Bringing the Gospel to Prisoners 

It well could have been my first Mass as a newly ordained priest at Holy Infant, my home parish, in Ballwin, Missouri…or was it the time I was able to concelebrate with the soon-to-be Blessed John Paul II in his private chapel? Then again, it may have been Mass at one of my favorite shrines to Our Lady, such as Lourdes, Guadalupe, Knock or Czestochowa. But, how could I forget celebrating the Eucharist in the actual “upper room” of the Last Supper in Jerusalem, or in “Shepherds’ Field” outside of Bethlehem at midnight on Christmas, 1979. Then, of course, there’s a special affection for my 10:15 a.m. Sunday Mass in St. Patrick’s Cathedral…

Every Eucharist is special, isn’t it, as we re-live the Last Supper, Our Lord’s death on the cross, and His Resurrection from the dead, and it’s nigh to impossible to select my favorite one.

But, near the top of the list of my most memorable occasions for offering Mass has to be the ones in prison. Yes, you read me right: I savor celebrating the Eucharist for those in jail.

I’ve done it a lot, as have most other bishops or priests, I’m sure. But each one never fails to move me. And I often wonder why they are so special.

For one, the prisoners actually want to be there! No long faces or distracted looks. They really look forward to Mass! In fact, a couple of weeks ago, when I visited the prisoners at Arthur Kill Correctional Facility on Staten Island, they couldn’t fit all the men into their chapel.

They get there early, and nobody ever checks their watches, itching to leave. Of course, as I tease them, they really have no place else to go! Surprise of all, they enjoy a long sermon!

Two, they participate enthusiastically. The inmates cherish serving, lectoring, joining the choir, leading the petitions, bringing up the gifts, and taking care of their chapel. They devour the missalettes, Bibles, catechisms and rosaries people bring them at Mass. Never caught one dozing or daydreaming.

Three, they acknowledge they really need the Mass. When I invite them to “call to mind their sins” at the opening of the liturgy, do they ever; when they respond, “Lord, have mercy!” they mean it; when the lector concludes the reading with “Word of the Lord,” they bellow out “Thanks be to God”; when one of their fellow prisoners leads the petitions, praying for families, friends, healing, grace, mercy, freedom—the tears in their eyes and their sincere “Lord, hear our prayer” leave no doubt their hearts are in it; when, right before Holy Communion, they look up at the Sacred Host and proclaim, “Lord, I am not worthy to receive you, but only say the word and I shall be healed,” they’re not just whistlin’ Dixie.

See, what dawns on me is that these prisoners realize they need a Savior. No bail, attorney, judge, jury or parole board can come through for them right then and there; no spouse, no children, folks or friends are there next to them. They realize they need help, big time; they know they’ve made a mess of things; they’ve come to discover that there is a Lord, a friend, a Savior who will not disappoint them, and who shows up even when it’s not “visitors’ day.” And His name is Jesus. And He is there in a unique and personal way at the Eucharist.

So, they’re like the “Samaritan woman at the well” from the Gospel of two Sundays ago, a sinner, an outcast, who found in Jesus the Christ the Savior for whom she so longed.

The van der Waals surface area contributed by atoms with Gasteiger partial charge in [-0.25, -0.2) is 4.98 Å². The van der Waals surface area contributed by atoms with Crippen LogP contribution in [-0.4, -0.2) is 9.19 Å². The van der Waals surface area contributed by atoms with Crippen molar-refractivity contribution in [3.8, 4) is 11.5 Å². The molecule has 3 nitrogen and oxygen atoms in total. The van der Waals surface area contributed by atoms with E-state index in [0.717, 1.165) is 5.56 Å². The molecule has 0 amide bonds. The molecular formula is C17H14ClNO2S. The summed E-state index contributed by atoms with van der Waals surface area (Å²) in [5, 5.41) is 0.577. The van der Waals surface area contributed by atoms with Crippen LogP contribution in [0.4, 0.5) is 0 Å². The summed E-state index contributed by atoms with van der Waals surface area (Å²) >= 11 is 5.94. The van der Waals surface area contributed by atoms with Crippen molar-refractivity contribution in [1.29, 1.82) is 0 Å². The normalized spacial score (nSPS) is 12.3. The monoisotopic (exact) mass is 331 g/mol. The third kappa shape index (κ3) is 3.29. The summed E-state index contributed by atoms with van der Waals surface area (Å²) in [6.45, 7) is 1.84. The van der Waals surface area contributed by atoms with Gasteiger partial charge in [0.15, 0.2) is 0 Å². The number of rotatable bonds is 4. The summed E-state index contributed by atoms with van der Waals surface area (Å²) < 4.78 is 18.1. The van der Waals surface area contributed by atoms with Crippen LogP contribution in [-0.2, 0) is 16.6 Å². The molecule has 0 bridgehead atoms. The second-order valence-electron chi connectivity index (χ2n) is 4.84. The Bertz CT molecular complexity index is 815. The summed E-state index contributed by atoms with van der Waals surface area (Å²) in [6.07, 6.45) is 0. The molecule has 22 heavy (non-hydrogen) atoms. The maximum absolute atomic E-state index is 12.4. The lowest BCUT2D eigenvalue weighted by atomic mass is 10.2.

So, those prisoners are like the “man born blind” in last Sunday’s Gospel, who realized he was in the dark until he met the “light of the world.”

So, they’re like Lazarus in this coming Sunday’s Gospel, realizing that, without Jesus, they’re dead, lifeless, without hope, “in the tomb,” in perpetual “solitary confinement.”

Once when I had Mass at a jail, one fellow knelt throughout the entire service under the cross behind the altar. At the end of the liturgy I asked why he had stayed there, and he answered, “I’m hoping I’m like Dismas, the ‘good thief,’ there next to Jesus on the cross, hearing Him whisper, ‘Jackson, this day you’ll be with me in paradise.’”

Jackson will get to heaven before me.

They want confession, and they love Our Lady; they enjoy devotions and can’t get enough of the Bible; they pray with simplicity and ease and don’t gripe much; they thank you for coming and want to know when you’ll come back.

And, as they depart, not many ask you to pray for their own intentions—but do they ever seek prayers for their kids, folks, spouses, grandparents and families who they trust are waiting for them, and hurting because of them. And they remind me to visit the prisoners in the infirmary who were too sick to come to Mass.

Some of the ancient Christian writers compared this life here on earth to a prison. Might sound gloomy, but there is some truth there. Actually, we were all on “death row,” but Jesus took our sentence upon Himself; we were guilty, but He paid the price for our sins; we think we’re innocent, but we’re felons; He is innocent and paid our ransom with His blood.

My friends in jail realize this firsthand. For them, it’s more than imagery. For them, it’s real.

So, when one of them at Arthur Kill sang, “Were you there when they crucified my Lord?” they all nodded, “yes!”

And, of course, it dawns on them that the Son of God, the way, the truth, and the life, their Savior, was also arrested, tortured, convicted and executed as a criminal. For them, God does indeed know what they’re going through.

And, of course, it dawns on me—and on those generous priests, deacons, sisters and devoted lay apostles who minister to prisoners—that Jesus told us, “When I was in prison, you came to visit me.”

That’s why I love celebrating Mass for prisoners.